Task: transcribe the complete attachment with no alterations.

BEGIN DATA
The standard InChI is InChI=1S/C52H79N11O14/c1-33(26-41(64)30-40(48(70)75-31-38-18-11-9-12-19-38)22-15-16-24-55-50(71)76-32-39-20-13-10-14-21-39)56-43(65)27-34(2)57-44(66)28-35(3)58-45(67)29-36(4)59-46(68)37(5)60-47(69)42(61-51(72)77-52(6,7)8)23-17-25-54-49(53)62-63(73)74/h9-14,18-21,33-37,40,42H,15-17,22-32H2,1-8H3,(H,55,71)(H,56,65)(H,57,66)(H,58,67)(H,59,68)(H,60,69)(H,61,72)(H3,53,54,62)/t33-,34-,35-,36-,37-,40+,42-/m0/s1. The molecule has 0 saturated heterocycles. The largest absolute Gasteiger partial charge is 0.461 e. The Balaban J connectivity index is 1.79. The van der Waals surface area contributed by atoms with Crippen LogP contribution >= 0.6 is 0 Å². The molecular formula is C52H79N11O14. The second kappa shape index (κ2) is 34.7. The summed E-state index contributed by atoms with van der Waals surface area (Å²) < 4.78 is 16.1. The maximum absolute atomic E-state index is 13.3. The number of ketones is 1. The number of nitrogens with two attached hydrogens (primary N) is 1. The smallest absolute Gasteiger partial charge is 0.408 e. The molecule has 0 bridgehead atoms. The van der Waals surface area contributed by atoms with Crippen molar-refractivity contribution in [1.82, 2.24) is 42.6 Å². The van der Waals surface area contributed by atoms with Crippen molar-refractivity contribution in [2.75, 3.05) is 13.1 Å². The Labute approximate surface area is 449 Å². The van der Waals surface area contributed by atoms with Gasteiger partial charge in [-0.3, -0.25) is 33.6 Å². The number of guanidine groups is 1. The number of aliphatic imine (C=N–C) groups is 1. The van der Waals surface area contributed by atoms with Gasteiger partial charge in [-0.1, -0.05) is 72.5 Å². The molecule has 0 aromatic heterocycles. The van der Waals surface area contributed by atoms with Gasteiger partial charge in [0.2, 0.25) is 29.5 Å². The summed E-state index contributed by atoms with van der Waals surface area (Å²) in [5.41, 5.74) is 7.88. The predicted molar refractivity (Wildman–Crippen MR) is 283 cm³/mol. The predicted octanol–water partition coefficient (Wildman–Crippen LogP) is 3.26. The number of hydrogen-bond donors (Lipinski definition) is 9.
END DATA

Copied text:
The standard InChI is InChI=1S/C52H79N11O14/c1-33(26-41(64)30-40(48(70)75-31-38-18-11-9-12-19-38)22-15-16-24-55-50(71)76-32-39-20-13-10-14-21-39)56-43(65)27-34(2)57-44(66)28-35(3)58-45(67)29-36(4)59-46(68)37(5)60-47(69)42(61-51(72)77-52(6,7)8)23-17-25-54-49(53)62-63(73)74/h9-14,18-21,33-37,40,42H,15-17,22-32H2,1-8H3,(H,55,71)(H,56,65)(H,57,66)(H,58,67)(H,59,68)(H,60,69)(H,61,72)(H3,53,54,62)/t33-,34-,35-,36-,37-,40+,42-/m0/s1. The molecule has 0 saturated heterocycles. The largest absolute Gasteiger partial charge is 0.461 e. The Balaban J connectivity index is 1.79. The van der Waals surface area contributed by atoms with Crippen LogP contribution >= 0.6 is 0 Å². The molecular formula is C52H79N11O14. The second kappa shape index (κ2) is 34.7. The summed E-state index contributed by atoms with van der Waals surface area (Å²) < 4.78 is 16.1. The maximum absolute atomic E-state index is 13.3. The number of ketones is 1. The number of nitrogens with two attached hydrogens (primary N) is 1. The smallest absolute Gasteiger partial charge is 0.408 e. The molecule has 0 bridgehead atoms. The van der Waals surface area contributed by atoms with Crippen molar-refractivity contribution in [1.82, 2.24) is 42.6 Å². The van der Waals surface area contributed by atoms with Crippen molar-refractivity contribution in [2.75, 3.05) is 13.1 Å². The Labute approximate surface area is 449 Å². The van der Waals surface area contributed by atoms with Gasteiger partial charge in [-0.3, -0.25) is 33.6 Å². The number of guanidine groups is 1. The number of aliphatic imine (C=N–C) groups is 1. The van der Waals surface area contributed by atoms with Gasteiger partial charge in [-0.1, -0.05) is 72.5 Å². The molecule has 0 aromatic heterocycles. The van der Waals surface area contributed by atoms with Gasteiger partial charge in [0.2, 0.25) is 29.5 Å². The summed E-state index contributed by atoms with van der Waals surface area (Å²) in [5.41, 5.74) is 7.88. The predicted molar refractivity (Wildman–Crippen MR) is 283 cm³/mol. The predicted octanol–water partition coefficient (Wildman–Crippen LogP) is 3.26. The number of hydrogen-bond donors (Lipinski definition) is 9.